VTT has developed, together with industrial partners, a unique concept to utilise Municipal Solid Waste (MSW) and biomass as a feedstock. The process combines gasification and electrolysis and merges the synthesis of products with local electricity and heat production.
For ten years, VTT has studied flexible production models for advanced transportation fuels. The newest concept combines gasification and electrolysis in a new way. The work was finalised in an EU project called FlexCHX.
In addition to combining gasification and electrolysis, VTT has created a two-way integration for the process. The primary conversion of biomass and solid waste is done locally on an intermediate scale. The process starts with collection, separation, and gasification and is followed by Fischer-Tropsch (FT) synthesis, methanol synthesis, methane synthesis, or synthesis gas fermentation to ethanol. The primary products are transported as feedstock to centralised refinery units for fuel production.
In the second phase, refineries transform the Fischer-Tropsch fractions into fuels for aviation or transportation. Only simple modifications to the existing processes are needed. The primary conversion units can be combined with local energy and heat production. "The overall efficiency of the process was proven at a good level, and local waste logistics could be utilised," says Esa Kurkela, senior Principal Scientist at VTT.
Key to large-scale production
The combination of gasification, electrolysis, and integrated production could be a key asset in producing alternative liquid fuels. "Around 30% of oil-based fuels can be replaced with fuels from biomass or MSW. But when we combine gasification and electrolysis to create double-integrated processes, the potential can double or triple," Kurkela says.
According to Kurkela´s vision, primary units could produce some 100,000 tonnes of feedstock annually. The capacity of centralised refineries could reach millions of tonnes.
What would be the fundamental reasons why the oil industry should start its MSW projects?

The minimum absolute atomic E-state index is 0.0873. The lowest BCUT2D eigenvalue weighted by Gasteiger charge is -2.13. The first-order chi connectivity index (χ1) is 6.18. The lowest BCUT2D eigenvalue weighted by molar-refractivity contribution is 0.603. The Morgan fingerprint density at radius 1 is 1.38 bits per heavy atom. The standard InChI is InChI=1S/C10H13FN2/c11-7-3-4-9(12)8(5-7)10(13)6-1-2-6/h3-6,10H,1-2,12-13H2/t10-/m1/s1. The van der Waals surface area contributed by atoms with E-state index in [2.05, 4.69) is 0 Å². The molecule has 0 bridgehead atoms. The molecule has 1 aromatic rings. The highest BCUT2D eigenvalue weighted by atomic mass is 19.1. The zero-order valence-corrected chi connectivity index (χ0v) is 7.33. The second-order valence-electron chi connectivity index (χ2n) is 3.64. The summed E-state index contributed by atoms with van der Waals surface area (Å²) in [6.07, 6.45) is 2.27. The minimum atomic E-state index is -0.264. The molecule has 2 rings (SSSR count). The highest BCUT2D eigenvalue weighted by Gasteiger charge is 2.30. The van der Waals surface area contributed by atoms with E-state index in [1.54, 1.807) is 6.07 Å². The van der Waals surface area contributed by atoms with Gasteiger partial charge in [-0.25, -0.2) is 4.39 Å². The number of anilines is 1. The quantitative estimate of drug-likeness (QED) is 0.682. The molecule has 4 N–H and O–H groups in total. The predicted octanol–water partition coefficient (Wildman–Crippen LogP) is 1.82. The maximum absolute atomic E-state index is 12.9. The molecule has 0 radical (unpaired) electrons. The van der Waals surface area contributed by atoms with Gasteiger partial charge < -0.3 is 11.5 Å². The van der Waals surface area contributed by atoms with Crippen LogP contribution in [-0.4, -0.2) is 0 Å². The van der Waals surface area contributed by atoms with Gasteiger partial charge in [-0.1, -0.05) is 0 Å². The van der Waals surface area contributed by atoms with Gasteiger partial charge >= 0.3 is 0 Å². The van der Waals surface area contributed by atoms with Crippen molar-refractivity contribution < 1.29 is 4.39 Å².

"First, they must get rid of oil utilisation. By 2050, the use of oil can be no more extensive than 10% of the total capacity. Secondly, if they want to go to large-scale production of renewable fuels, gasification is a promising way in addition to the power to fuels techniques. Our advantage is that we can integrate these two technologies, and syngas root is flexible for end products," Kurkela says.
Reforming adds efficiency
In addition to the overall concept, VTT has developed gasification techniques further. "The process starts with gasification followed by robust gas cleaning. Our specialty is catalytic reforming technology. It increases the conversion efficiency compared to other technologies," Kurkela says.
Catalytic reforming is an essential part of the technology. "With catalytic reforming, we can do the gasification at relatively low temperatures because we don´t need to optimise the gas quality in the gasifier. About 50 percent of the energy content of the MSW is converted into hydrocarbon gases which can not be converted directly into transportation fuels. In the reformer, we transform these gases into syngas, which can be processed into fuels. This can increase the efficiency of the transformation from Fischer-Tropsch fractions to fuels quite dramatically, 40-50% in the energy level," Kurkela explains.
The second significant advantage of VTT´s process is its flexibility of feedstocks. "The process itself is similar for all feedstocks. We are not limited to any specific feedstock like some other processes are. Most of the potential in the biomass, but combined with MSW, we can get a broader feedstock base for the plants," says Ilkka Hiltunen, Research Team Leader at VTT.
MSW is cheap
The importance of MSW as a feedstock is growing. Landfilling waste is prohibited, and incineration is phasing out. It is estimated that a potential 44 million tonnes of MSW could be available in the EU in 2030. (Source: ETIP Bioenergy)
Esa Kurkela points out that MSW is a very cheap, even negatively priced raw material. However, before gasification, the waste mass has to be sorted out. "Plastic, paper, and biomaterials are fine, but we should avoid metal, glass and other easily removable items into our process," Kurkela says.
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